Miocene mystacinids (Chiroptera, Noctilionoidea) indicate a long history for endemic bats in New Zealand

Susan Hand, Trevor H. Worthy, M Archer, Jennifer Worthy, Alan Tennyson, Richard Scofield

    Research output: Contribution to journalArticlepeer-review

    11 Citations (Scopus)

    Abstract

    New Zealand's first pre-Pleistocene mystacinid bat fossils have been recovered from early Miocene sediments of the Manuherikia Group near St. Bathans, Central Otago. Mystacinidae, which belongs to the Gondwanan bat superfamily Noctilionoidea, is the only living mammalian family endemic to New Zealand, although its distribution included Australia in at least the Oligo-Miocene. The only member of the family definitely surviving is the peculiar walking bat Mystacina tuberculata. The St. Bathans mystacinid fossils consist of isolated teeth and postcranial fragments that appear to represent two new taxa of similar size and functional morphology (dental and wing) to Quaternary mystacinids. They suggest an Australasian mystacinid radiation now numbering at least eight species: four from New Zealand and four from Australia. The St. Bathans fossils demonstrate that mystacinids have been in New Zealand for at least 19-16 Ma and signal the longest fossil record for an endemic lineage of island bats anywhere in the world. They add to the list of endemic vertebrate lineages present in Zealandia by the early Miocene, including leiopelmatid frogs, sphenodontids, acanthisittid wrens, adzebills, moa, and kiwi.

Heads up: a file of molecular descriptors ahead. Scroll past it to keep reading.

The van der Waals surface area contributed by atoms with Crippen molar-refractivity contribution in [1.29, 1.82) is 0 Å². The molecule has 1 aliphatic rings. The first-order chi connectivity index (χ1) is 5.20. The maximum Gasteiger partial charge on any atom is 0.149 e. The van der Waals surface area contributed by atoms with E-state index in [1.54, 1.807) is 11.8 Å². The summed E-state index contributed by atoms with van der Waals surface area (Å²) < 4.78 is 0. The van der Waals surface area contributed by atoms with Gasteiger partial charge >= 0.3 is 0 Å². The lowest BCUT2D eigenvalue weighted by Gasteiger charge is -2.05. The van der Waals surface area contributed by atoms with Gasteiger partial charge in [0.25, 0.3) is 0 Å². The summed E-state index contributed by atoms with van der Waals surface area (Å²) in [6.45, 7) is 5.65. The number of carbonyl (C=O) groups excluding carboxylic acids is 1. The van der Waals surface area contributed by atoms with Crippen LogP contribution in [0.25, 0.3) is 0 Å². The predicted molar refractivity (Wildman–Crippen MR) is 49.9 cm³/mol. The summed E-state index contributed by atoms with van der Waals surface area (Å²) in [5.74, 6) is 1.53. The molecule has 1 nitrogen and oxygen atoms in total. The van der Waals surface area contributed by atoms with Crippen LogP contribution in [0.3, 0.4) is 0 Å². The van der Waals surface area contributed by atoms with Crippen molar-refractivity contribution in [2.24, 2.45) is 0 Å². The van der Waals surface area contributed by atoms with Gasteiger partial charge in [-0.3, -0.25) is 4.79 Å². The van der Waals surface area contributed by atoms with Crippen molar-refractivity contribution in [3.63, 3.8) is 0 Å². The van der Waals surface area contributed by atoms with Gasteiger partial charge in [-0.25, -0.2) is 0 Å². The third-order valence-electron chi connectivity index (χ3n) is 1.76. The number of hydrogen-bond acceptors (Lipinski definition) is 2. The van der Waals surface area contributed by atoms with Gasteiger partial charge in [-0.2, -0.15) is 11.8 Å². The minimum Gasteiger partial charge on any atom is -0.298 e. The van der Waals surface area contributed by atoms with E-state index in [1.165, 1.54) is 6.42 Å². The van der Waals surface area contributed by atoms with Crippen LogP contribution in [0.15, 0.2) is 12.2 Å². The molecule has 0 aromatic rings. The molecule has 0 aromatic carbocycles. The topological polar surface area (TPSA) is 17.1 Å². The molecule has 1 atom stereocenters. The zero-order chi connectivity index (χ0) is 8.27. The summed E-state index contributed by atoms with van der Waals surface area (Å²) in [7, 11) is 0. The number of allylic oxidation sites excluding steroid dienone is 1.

Original languageEnglish
    Pages (from-to)1442-1448
    Number of pages7
    JournalJournal of Vertebrate Paleontology
    Volume33
    Issue number6
    DOIs
    Publication statusPublished - 1 Nov 2013

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